Its the Beetles!

Along with Independence Day, Lightning Bugs, and the heat and humidity in western Pennsylvania, July brings back the Beetles! Not the singing type, more the chewing type.

These buggers are primarily known for the lawn damage they cause, which seems especially noticeable on lawns with a thick thatch layer. Lawn sod with chewed- off roots, will roll- up like a carpet! If you have raccoons around, they may add to the damage by tearing up large areas of turfgrass to locate and eat these ‘C’ shaped morsels.

Which came first, the beetle or the grub?

Let’s not get ahead of ourselves, since it’s the Japanese Beetle adults that are flying about now, stopping to dine on the foliage of various plants. We see them eating Geraniums in these photos, but according to my friend Sandy, Geraniums are actually poisonous to the Beetles, so it’s a very short meal. The soft ground, from frequent rainfall here in western Pennsylvania, will make things easier for the females, who back down into the sod to lay their eggs. If soil stays too moist, it can limit their successful re- population into the white, overwintering, C- shaped grubs seen in lawns.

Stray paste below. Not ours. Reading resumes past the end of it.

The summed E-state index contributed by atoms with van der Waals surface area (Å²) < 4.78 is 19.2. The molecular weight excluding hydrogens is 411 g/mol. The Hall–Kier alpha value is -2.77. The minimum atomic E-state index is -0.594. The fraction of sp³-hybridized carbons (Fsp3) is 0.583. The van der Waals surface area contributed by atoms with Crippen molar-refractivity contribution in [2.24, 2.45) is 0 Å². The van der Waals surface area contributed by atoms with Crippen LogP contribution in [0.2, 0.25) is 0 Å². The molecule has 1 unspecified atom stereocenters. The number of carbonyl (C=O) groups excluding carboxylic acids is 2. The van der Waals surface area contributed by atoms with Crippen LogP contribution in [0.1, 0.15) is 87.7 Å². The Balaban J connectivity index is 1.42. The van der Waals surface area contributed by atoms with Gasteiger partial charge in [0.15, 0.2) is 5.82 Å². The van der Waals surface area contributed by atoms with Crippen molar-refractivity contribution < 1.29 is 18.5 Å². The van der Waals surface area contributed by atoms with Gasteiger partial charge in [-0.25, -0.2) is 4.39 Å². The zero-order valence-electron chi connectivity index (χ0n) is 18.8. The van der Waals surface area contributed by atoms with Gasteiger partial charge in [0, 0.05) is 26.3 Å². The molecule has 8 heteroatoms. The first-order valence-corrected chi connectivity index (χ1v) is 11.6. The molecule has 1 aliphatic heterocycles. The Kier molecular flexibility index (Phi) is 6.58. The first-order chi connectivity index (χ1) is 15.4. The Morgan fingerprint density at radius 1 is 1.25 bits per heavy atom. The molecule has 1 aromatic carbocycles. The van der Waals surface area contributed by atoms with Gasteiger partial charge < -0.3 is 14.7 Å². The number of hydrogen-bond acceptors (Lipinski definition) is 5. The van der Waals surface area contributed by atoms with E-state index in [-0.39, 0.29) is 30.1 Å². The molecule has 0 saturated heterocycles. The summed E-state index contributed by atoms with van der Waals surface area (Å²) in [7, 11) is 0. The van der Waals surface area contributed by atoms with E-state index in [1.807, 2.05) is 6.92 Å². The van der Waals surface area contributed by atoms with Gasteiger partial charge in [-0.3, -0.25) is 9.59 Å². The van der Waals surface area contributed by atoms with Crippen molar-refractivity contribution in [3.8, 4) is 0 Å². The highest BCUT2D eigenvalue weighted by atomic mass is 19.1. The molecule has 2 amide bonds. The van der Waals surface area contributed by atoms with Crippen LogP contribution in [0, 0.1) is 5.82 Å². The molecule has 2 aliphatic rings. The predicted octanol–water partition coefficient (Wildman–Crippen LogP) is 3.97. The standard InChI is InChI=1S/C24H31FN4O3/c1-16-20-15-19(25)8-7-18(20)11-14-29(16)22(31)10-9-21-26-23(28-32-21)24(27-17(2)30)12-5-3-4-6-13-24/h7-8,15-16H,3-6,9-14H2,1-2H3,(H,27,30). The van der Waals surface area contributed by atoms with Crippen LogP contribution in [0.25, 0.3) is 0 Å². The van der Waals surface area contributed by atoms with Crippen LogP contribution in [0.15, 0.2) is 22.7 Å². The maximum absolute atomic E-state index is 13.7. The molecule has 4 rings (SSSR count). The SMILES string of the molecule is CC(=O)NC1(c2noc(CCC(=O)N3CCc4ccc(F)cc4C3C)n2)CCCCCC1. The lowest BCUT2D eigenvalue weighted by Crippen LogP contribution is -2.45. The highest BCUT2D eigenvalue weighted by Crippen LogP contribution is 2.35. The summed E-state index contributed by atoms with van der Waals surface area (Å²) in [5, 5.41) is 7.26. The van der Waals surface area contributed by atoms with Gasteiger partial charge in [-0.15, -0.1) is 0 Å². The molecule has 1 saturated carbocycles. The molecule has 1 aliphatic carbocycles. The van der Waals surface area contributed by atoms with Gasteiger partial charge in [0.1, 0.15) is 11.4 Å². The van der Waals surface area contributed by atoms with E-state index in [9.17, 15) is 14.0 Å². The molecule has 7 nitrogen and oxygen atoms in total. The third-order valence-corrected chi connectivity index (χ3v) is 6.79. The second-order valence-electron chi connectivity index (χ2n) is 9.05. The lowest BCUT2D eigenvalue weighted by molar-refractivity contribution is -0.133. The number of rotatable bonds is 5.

Life cycle

As a quick review, the adult Japanese Beetle lays her eggs in mid- to late- summer. Those eggs become grub larvae that feed on the roots of plants and lawn grasses. As temperatures drop in winter, the grubs migrate lower into the soil profile, remaining there until the soil warms enough in Spring for them to return to the surface.

Most grub controls are focused on the initial ‘young grub’ stage since they are most vulnerable then. Lawn care companies generally begin applying grub control pesticides in the August- September time frame for that reason. Pesticide effectiveness is often reduced by inadequate rainfall or irrigation, and a thick thatch layer.

For those who prefer a more environmentally- friendly solution, the coming weeks should be a good time to apply “Milky Spore Powder” which is known as a “population suppressant.” It comes as powder in a bag or can, that you scoop out in teaspoonfuls to place in small piles all around the lawn.

As grub movement and death spreads the bacterium, it increases lawn coverage over several years, lasting up to 20 years in the soil. Ideal soil temperatures for spore development are between 60° and 70° Fahrenheit (19° and 21° Celsius) and keep in mind that it won’t spread unless grubs are present in the soil.

Research indicates that Milky Spore has no impact on beneficial soil organisms. Beneficial nematodes are another alternative control for Japanese Beetle grubs.

Bob
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